A windy growl whipped his leathers, forcing him to shout. “Barometer’s dropping. We can’t outwit this storm. I’m ordering you below. Lash yourself to your berth and ride it out.”
“Remember the last time I booked New York passage on The Patriot? I stood right here during eleven foot swells. I even pitched in when your crew couldn’t take it. But thank you for the warning, Captain.”
“You’re the only woman on this vessel. Fallen, yes. But what can one expect when she supports a national disgrace?”
My fingernails raked a bloody trail across one weathered cheek. Before I plowed the other side, he yanked my flailing arms and locked them behind me. His whisper breathed dead fish entrails and rum into my hairline. “I won’t be responsible to your husband, or worse, your goddamn father, if something happens to you.”
“Don’t you blaspheme my father. I—” I elbowed him in the gut and freed myself of his twisted embrace. He slammed against the deck, sending ripples along the wooden slats. But violence couldn’t fell a seasoned seaman.
Besides, nobody would believe the captain assaulted me. Women were always the instigators. The nature of our sex begged men to misbehave. While he flailed, I cursed being born at the wrong time.
He hauled himself to his feet and sloshed toward me. I didn’t flinch when he backed me into a corner and blocked my escape. “Your father is a traitor. He shot Alexander Hamilton, a man who was a mentor to me.”
“That was an accident. Aaron Burr never meant to hit Hamilton. Everyone knows how inaccurate duelist guns are.”
“But what about his Mexican intrigue, huh? His treason with that rapscallion James Wilkinson? What about that?”
“You know he was acquitted.”
“Only because Thomas Jefferson failed to have him tried twice for the same crime.”
His fingers closed around my neck and blocked air. I flailed against the purple tinge that crept up my cheeks and robbed my brain of oxygen, while he cackled through the shrieking gale.
In the last throes of consciousness, I glimpsed salvation. A wall of water leaped into the ship and crashed into the captain, seconds before it engulfed me. I clawed living liquid as it hurled me against a wall.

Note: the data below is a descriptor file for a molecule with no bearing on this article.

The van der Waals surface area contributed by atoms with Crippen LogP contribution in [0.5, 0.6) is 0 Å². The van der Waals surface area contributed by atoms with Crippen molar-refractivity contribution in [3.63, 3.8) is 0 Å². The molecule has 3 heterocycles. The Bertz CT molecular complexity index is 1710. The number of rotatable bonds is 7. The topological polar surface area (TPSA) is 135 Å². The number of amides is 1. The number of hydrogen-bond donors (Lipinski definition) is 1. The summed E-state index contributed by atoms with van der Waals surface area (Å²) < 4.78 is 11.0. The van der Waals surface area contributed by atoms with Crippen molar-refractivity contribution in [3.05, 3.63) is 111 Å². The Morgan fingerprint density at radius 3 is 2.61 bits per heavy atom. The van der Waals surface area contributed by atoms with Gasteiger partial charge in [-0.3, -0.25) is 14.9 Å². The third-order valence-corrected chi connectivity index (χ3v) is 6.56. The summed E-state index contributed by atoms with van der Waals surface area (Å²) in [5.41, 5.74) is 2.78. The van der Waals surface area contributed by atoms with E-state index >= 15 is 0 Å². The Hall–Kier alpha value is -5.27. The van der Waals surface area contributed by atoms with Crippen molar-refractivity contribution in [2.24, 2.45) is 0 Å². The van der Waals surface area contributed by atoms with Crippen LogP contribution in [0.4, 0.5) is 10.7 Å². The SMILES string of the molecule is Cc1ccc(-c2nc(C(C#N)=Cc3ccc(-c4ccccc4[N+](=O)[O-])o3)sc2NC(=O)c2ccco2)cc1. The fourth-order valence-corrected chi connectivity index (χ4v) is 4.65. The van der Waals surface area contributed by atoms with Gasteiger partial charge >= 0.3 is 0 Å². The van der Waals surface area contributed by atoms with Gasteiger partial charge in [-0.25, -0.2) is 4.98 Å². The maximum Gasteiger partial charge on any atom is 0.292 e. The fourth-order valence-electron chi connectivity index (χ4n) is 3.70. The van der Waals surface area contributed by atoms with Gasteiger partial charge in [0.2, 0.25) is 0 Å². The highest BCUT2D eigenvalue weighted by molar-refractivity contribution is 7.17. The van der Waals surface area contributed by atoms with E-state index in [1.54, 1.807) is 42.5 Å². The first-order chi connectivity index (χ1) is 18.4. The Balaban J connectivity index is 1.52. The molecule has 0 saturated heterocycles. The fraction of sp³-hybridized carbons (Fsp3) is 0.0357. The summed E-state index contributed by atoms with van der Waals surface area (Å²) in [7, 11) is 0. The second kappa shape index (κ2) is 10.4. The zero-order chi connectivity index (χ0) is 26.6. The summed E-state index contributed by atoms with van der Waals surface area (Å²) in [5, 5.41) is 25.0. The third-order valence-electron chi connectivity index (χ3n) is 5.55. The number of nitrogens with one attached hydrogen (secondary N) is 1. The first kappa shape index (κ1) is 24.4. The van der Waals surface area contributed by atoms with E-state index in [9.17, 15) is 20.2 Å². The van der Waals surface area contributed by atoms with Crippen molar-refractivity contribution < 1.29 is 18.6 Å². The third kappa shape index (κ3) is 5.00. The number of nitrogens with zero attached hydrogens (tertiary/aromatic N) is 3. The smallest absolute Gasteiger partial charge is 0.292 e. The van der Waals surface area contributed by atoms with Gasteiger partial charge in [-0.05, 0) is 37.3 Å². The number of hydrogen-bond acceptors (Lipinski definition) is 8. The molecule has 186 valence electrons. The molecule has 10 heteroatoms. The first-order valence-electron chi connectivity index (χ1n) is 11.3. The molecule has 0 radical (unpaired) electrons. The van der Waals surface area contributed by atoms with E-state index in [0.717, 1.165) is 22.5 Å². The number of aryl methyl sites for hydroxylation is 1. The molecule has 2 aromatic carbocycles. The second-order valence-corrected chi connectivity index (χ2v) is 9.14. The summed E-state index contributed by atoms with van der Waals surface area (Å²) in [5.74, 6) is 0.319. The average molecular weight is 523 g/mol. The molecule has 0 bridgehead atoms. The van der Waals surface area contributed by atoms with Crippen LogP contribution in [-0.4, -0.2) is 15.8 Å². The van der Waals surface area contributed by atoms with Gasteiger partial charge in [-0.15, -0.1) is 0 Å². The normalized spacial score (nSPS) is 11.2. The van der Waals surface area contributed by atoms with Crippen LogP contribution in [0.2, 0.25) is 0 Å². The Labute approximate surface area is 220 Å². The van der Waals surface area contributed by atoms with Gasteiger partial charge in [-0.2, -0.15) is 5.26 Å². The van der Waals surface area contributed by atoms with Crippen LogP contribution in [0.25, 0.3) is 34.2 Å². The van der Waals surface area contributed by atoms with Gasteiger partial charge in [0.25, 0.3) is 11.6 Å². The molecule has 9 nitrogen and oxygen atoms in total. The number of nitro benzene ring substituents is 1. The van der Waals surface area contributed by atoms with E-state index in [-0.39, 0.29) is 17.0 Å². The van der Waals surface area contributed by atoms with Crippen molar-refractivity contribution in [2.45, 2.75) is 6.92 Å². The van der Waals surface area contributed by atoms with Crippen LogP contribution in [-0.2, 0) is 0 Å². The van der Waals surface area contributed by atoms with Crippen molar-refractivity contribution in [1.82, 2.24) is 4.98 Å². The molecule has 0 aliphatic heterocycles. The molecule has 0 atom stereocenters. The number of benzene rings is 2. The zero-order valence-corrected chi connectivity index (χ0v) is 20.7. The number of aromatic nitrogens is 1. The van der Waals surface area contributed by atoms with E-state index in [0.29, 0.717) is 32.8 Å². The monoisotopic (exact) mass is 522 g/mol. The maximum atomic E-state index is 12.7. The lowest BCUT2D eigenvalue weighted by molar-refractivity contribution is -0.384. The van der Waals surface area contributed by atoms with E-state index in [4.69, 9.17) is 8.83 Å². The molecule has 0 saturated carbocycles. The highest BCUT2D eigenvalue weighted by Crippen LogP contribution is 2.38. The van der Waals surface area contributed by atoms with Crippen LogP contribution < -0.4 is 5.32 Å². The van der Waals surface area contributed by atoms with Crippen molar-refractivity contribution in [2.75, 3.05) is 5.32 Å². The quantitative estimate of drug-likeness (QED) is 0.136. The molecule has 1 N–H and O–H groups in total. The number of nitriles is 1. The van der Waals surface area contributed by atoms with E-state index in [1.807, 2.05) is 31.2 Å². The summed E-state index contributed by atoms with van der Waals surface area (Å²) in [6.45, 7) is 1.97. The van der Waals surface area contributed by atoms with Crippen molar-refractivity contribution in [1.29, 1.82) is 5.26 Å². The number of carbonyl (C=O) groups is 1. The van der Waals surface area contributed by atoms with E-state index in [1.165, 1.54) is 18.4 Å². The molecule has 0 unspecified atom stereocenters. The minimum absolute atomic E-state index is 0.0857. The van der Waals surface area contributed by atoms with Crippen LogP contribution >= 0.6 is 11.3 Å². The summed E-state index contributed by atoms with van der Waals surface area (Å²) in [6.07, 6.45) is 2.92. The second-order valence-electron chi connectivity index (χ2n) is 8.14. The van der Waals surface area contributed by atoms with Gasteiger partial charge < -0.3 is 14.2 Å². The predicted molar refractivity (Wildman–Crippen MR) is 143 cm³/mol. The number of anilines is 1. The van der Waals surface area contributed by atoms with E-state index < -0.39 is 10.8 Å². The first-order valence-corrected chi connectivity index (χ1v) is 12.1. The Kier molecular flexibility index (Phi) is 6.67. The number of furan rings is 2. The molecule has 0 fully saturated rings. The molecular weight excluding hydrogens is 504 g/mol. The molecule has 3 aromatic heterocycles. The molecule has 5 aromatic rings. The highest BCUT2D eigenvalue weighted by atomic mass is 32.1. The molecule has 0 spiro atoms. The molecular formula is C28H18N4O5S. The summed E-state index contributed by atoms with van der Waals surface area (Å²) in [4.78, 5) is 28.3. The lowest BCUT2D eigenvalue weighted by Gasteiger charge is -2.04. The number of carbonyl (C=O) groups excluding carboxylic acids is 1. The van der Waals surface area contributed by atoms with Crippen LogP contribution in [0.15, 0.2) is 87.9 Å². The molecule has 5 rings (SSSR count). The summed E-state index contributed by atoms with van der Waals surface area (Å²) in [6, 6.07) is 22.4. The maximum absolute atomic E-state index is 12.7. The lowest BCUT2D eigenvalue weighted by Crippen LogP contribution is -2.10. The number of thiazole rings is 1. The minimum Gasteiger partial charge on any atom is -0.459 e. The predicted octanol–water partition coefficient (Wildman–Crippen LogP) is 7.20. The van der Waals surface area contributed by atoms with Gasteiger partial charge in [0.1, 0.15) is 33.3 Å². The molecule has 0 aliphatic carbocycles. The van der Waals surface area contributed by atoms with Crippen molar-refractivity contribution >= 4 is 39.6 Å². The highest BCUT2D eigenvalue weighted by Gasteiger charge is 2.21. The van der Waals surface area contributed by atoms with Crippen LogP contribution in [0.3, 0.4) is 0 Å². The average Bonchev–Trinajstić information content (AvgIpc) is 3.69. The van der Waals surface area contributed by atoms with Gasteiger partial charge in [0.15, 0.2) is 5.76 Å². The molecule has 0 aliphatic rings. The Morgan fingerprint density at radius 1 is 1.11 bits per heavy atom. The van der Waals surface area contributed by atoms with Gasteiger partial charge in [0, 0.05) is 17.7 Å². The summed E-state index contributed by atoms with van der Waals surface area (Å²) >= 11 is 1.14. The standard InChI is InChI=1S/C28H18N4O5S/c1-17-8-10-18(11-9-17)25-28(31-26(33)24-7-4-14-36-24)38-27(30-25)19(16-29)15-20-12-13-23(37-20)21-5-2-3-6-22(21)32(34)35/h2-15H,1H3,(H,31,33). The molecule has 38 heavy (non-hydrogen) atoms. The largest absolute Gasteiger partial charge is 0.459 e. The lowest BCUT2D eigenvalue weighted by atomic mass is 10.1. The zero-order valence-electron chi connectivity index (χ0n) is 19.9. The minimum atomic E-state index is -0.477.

Were three Captains a trick of the storm? Or the echo of brain smashing into skull? I blinked through my saltwater baptism, pulled myself to stand and dragged my sodden skirts along the slick floor. The ship pitched again and bowled me toward the vanquished man.
And pain. My right shoulder sizzled between muscle and bone as I careened along the deck and smacked into the railing. Chinese fireworks crackled through my sight lines. The captain pinned me to the deck and spat over the building crescendo of wetness and wind.
“Your father is a murderer and a traitor, Mrs. Alston. If he found a ride back from England, if he’s in New York when we get there, I hope—”
“What? What do you hope?”
“I hope he’s in a box. In a hole. In the goddamn ground.”
He grimaced when the full force of my boot met his groin. I rolled along wet planks to an open passageway with two flight options: One toward the ship’s bow; the other a splintered
ladder that led below deck. His muscles strained shredded sleeves when he sat up and glared at me. “People disappear at sea, Mrs. Alston. I wouldn’t want you to join those statistics.”
I hugged the railing and scanned the rollicking skyline. I would not lose my father. A murderous ship’s captain wouldn’t stand in my way. I, Theodosia Burr Alston, would perish if Aaron Burr no longer occupied my side of the scrim.